Cost of Special Education Found Twice as High as That for Others
Washington--Educating a special-needs student costs more than twice as much as educating a regular-education student, a new national study has found.
The study, funded by the Education Department, reported that public and private schools spent an average of $6,335 during the 1985-86 school year on each special-education child. The average for other students was $2,780.
Roughly 10 percent of all school-age children qualify for special-education services.
The analysis also found that special-education costs increased 10 percent, after accounting for inflation, between 1977 and 1985. Regular-education costs, however, rose only 4 percent during that period.
The study, which is expected to be formally released later this month, accords with the two other major investigations of special-education costs--a 1970 report and a 1981 rand Corporation study, both of which found that special education is about twice as expensive as regular education.
Conducted by the Washington-based Decision Resources Corporation, the latest study was based on visits to 60 districts and private4schools in 18 states.
The costs of educating special-needs children can vary greatly, according to preliminary results of the study. Spending levels depend on the types of services provided, and on whether students are placed in "self-contained" programs, which provide more than 15 hours a week of special services, or in "resource" programs lasting fewer than 15 hours a week.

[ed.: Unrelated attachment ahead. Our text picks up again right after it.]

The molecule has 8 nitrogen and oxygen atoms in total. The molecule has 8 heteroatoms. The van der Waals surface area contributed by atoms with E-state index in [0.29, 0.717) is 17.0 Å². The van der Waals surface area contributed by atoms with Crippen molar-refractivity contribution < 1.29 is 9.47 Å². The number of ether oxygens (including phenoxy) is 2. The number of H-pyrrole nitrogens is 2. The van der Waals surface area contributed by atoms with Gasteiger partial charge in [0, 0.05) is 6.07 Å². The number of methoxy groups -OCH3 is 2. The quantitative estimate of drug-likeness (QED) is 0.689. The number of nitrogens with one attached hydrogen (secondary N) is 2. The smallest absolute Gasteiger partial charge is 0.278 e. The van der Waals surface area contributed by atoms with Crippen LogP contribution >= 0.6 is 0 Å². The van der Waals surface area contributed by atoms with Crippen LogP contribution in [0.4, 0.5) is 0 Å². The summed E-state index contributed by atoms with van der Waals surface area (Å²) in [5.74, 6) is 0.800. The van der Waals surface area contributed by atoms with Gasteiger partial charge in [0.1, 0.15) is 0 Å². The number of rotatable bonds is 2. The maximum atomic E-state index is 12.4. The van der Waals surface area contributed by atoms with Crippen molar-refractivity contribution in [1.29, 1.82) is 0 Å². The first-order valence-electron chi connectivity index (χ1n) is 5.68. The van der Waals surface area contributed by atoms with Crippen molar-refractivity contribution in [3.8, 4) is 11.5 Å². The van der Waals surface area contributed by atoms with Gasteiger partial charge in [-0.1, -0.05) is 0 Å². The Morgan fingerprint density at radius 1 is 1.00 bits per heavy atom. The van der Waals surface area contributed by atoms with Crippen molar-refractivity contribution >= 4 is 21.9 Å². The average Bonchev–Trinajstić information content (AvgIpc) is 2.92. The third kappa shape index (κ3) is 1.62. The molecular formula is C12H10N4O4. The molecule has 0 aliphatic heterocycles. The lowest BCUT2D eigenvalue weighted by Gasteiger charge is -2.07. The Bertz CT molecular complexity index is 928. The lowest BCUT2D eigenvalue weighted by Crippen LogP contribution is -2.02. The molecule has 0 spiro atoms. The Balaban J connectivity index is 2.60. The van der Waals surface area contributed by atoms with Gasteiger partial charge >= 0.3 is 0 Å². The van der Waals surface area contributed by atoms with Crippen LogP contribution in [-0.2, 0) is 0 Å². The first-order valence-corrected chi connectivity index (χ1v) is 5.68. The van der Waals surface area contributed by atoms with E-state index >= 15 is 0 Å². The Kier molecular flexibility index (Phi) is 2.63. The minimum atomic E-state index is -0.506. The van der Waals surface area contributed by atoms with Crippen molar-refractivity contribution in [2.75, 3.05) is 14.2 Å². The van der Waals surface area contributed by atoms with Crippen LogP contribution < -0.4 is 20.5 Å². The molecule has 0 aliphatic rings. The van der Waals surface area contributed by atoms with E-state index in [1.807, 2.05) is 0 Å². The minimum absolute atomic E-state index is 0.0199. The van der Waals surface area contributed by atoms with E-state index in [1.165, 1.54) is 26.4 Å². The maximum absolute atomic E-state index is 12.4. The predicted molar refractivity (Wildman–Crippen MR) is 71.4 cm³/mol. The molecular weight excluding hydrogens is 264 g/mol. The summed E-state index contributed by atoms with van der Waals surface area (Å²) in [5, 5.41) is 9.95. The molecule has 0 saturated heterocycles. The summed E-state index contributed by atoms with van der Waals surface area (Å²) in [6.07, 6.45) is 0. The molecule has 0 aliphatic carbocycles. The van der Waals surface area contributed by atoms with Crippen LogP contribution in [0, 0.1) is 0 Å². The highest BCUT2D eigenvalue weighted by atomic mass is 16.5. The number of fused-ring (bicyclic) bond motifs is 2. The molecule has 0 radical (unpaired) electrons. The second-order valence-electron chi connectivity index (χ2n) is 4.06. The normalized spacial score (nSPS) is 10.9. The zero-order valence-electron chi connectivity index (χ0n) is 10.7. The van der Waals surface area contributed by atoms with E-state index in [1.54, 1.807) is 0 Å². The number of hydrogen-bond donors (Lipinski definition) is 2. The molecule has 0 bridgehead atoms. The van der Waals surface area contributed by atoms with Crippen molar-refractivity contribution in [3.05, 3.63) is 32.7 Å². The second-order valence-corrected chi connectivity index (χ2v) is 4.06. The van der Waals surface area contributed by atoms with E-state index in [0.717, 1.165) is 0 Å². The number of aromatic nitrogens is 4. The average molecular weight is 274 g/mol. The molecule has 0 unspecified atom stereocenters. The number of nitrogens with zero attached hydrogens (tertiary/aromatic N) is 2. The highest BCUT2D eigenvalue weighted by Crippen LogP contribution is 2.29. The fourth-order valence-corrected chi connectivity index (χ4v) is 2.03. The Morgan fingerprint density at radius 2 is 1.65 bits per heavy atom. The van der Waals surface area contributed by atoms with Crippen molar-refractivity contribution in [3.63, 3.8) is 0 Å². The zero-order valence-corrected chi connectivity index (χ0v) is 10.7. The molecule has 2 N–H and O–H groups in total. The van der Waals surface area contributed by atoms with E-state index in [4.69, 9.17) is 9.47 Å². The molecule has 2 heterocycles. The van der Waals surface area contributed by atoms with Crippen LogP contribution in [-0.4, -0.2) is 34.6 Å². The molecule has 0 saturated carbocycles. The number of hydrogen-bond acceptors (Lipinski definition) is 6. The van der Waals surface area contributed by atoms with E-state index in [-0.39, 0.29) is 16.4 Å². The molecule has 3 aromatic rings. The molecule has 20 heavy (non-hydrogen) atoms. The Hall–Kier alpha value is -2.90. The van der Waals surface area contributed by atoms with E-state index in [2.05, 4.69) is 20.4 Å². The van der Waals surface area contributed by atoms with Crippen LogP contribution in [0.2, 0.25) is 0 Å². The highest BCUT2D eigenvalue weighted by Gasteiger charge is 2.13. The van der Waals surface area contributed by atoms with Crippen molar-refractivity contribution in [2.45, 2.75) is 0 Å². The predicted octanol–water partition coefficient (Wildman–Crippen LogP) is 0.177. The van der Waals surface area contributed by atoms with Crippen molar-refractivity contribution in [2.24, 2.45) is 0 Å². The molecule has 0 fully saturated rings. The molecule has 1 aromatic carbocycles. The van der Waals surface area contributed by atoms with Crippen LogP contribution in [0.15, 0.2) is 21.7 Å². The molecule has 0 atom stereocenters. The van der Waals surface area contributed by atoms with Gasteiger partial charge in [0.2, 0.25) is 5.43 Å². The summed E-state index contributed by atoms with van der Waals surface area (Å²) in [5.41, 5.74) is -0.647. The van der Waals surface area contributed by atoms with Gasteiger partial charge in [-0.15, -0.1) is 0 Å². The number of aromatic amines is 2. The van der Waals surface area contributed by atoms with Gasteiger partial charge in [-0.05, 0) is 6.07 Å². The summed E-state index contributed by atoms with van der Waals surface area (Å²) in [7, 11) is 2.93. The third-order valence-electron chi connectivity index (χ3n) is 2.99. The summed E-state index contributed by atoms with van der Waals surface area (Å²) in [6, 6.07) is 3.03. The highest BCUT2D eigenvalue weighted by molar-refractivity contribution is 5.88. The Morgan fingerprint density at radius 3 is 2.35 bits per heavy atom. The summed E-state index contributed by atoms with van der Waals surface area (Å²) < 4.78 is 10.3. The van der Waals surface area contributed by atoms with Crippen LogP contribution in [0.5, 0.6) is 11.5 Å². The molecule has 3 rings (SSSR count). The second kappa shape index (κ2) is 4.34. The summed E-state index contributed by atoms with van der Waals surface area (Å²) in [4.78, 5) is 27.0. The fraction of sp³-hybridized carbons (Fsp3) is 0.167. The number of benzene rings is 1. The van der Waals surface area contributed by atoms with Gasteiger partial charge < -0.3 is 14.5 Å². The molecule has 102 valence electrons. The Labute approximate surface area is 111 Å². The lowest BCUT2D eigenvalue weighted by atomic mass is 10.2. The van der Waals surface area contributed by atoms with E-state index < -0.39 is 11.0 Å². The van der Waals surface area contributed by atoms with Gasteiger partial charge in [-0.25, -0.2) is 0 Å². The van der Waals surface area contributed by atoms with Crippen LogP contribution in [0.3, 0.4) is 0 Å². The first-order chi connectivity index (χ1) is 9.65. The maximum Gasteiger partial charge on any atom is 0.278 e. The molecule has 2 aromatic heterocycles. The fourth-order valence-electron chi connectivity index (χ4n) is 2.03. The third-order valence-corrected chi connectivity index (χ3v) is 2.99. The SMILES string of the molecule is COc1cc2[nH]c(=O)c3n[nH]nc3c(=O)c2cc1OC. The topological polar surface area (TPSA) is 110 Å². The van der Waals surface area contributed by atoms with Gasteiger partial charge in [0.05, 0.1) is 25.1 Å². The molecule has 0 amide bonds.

For example, a speech-impaired child who attended a resource program required an additional $647 in instructional costs, the study noted. But placing a severely impaired child in a self-contained program cost an additional $7,140.
The study also indicated that it cost an average of $5,723 to educate a handicapped preschool-age child, and more than $29,000 to place a child in a residential program.
In addition to instructional expenses, special-education students require costly supplemental services, the study found. Some 13 percent of all special-education money was spent on assessment, while 5 percent was spent on transportation.--ef